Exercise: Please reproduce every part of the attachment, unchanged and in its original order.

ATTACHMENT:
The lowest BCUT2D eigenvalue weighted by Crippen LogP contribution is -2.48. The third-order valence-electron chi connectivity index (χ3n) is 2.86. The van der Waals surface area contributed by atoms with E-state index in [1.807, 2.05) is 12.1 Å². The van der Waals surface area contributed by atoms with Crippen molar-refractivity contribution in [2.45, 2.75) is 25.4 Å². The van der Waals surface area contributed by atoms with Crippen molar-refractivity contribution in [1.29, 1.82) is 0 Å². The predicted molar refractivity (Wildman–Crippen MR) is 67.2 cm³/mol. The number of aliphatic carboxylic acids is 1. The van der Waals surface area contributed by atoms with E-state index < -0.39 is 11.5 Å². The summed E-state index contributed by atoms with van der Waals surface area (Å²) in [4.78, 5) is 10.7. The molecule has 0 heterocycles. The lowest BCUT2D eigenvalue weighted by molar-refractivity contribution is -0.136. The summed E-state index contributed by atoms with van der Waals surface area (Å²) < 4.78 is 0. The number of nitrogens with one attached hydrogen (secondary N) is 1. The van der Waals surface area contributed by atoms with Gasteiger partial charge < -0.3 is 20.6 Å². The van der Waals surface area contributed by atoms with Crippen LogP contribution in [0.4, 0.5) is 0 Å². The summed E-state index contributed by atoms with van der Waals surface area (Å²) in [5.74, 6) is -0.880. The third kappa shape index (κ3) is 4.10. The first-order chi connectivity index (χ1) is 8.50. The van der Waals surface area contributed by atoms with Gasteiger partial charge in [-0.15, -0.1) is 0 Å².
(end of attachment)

The lowest BCUT2D eigenvalue weighted by Crippen LogP contribution is -2.48. The third-order valence-electron chi connectivity index (χ3n) is 2.86. The van der Waals surface area contributed by atoms with E-state index in [1.807, 2.05) is 12.1 Å². The van der Waals surface area contributed by atoms with Crippen molar-refractivity contribution in [2.45, 2.75) is 25.4 Å². The van der Waals surface area contributed by atoms with Crippen molar-refractivity contribution in [1.29, 1.82) is 0 Å². The predicted molar refractivity (Wildman–Crippen MR) is 67.2 cm³/mol. The number of aliphatic carboxylic acids is 1. The van der Waals surface area contributed by atoms with E-state index < -0.39 is 11.5 Å². The summed E-state index contributed by atoms with van der Waals surface area (Å²) in [4.78, 5) is 10.7. The molecule has 0 heterocycles. The lowest BCUT2D eigenvalue weighted by molar-refractivity contribution is -0.136. The summed E-state index contributed by atoms with van der Waals surface area (Å²) < 4.78 is 0. The number of nitrogens with one attached hydrogen (secondary N) is 1. The van der Waals surface area contributed by atoms with Gasteiger partial charge < -0.3 is 20.6 Å². The van der Waals surface area contributed by atoms with Crippen LogP contribution in [0.4, 0.5) is 0 Å². The summed E-state index contributed by atoms with van der Waals surface area (Å²) in [5.74, 6) is -0.880. The third kappa shape index (κ3) is 4.10. The first-order chi connectivity index (χ1) is 8.50. The van der Waals surface area contributed by atoms with Gasteiger partial charge in [-0.15, -0.1) is 0 Å².